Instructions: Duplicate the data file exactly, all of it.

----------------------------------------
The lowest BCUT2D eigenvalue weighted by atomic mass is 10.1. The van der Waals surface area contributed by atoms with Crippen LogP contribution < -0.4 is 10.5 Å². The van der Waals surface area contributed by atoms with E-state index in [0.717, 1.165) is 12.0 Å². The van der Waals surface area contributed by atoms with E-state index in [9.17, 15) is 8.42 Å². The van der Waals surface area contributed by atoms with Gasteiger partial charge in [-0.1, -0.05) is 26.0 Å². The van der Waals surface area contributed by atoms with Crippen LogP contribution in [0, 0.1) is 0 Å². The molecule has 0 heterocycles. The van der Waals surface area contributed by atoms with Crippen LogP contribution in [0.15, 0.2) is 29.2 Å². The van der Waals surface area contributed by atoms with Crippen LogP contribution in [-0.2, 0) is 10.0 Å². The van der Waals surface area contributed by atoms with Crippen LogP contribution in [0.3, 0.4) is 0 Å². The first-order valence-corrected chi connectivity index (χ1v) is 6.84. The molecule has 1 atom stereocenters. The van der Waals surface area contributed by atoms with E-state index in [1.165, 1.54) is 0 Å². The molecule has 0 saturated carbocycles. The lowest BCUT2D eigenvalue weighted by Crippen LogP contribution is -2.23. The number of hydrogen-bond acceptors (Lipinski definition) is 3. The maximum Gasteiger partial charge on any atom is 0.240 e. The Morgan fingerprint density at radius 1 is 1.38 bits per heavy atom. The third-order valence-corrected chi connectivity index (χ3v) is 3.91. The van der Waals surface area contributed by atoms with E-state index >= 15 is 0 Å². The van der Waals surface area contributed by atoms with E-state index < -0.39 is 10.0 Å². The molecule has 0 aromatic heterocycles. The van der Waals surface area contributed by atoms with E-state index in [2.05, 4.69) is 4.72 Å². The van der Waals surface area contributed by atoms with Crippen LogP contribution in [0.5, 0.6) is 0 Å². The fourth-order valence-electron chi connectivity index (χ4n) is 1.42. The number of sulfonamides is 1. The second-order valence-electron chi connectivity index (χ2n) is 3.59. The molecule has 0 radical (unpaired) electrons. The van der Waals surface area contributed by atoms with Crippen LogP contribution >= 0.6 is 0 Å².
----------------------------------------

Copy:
The lowest BCUT2D eigenvalue weighted by atomic mass is 10.1. The van der Waals surface area contributed by atoms with Crippen LogP contribution < -0.4 is 10.5 Å². The van der Waals surface area contributed by atoms with E-state index in [0.717, 1.165) is 12.0 Å². The van der Waals surface area contributed by atoms with E-state index in [9.17, 15) is 8.42 Å². The van der Waals surface area contributed by atoms with Gasteiger partial charge in [-0.1, -0.05) is 26.0 Å². The van der Waals surface area contributed by atoms with Crippen LogP contribution in [0, 0.1) is 0 Å². The molecule has 0 heterocycles. The van der Waals surface area contributed by atoms with Crippen LogP contribution in [0.15, 0.2) is 29.2 Å². The van der Waals surface area contributed by atoms with Crippen LogP contribution in [-0.2, 0) is 10.0 Å². The van der Waals surface area contributed by atoms with Crippen LogP contribution in [0.3, 0.4) is 0 Å². The first-order valence-corrected chi connectivity index (χ1v) is 6.84. The molecule has 1 atom stereocenters. The van der Waals surface area contributed by atoms with E-state index in [1.165, 1.54) is 0 Å². The molecule has 0 saturated carbocycles. The lowest BCUT2D eigenvalue weighted by Crippen LogP contribution is -2.23. The number of hydrogen-bond acceptors (Lipinski definition) is 3. The maximum Gasteiger partial charge on any atom is 0.240 e. The Morgan fingerprint density at radius 1 is 1.38 bits per heavy atom. The third-order valence-corrected chi connectivity index (χ3v) is 3.91. The van der Waals surface area contributed by atoms with E-state index >= 15 is 0 Å². The van der Waals surface area contributed by atoms with E-state index < -0.39 is 10.0 Å². The molecule has 0 aromatic heterocycles. The van der Waals surface area contributed by atoms with E-state index in [2.05, 4.69) is 4.72 Å². The van der Waals surface area contributed by atoms with Crippen LogP contribution in [0.5, 0.6) is 0 Å². The fourth-order valence-electron chi connectivity index (χ4n) is 1.42. The number of sulfonamides is 1. The second-order valence-electron chi connectivity index (χ2n) is 3.59. The molecule has 0 radical (unpaired) electrons. The van der Waals surface area contributed by atoms with Crippen LogP contribution >= 0.6 is 0 Å².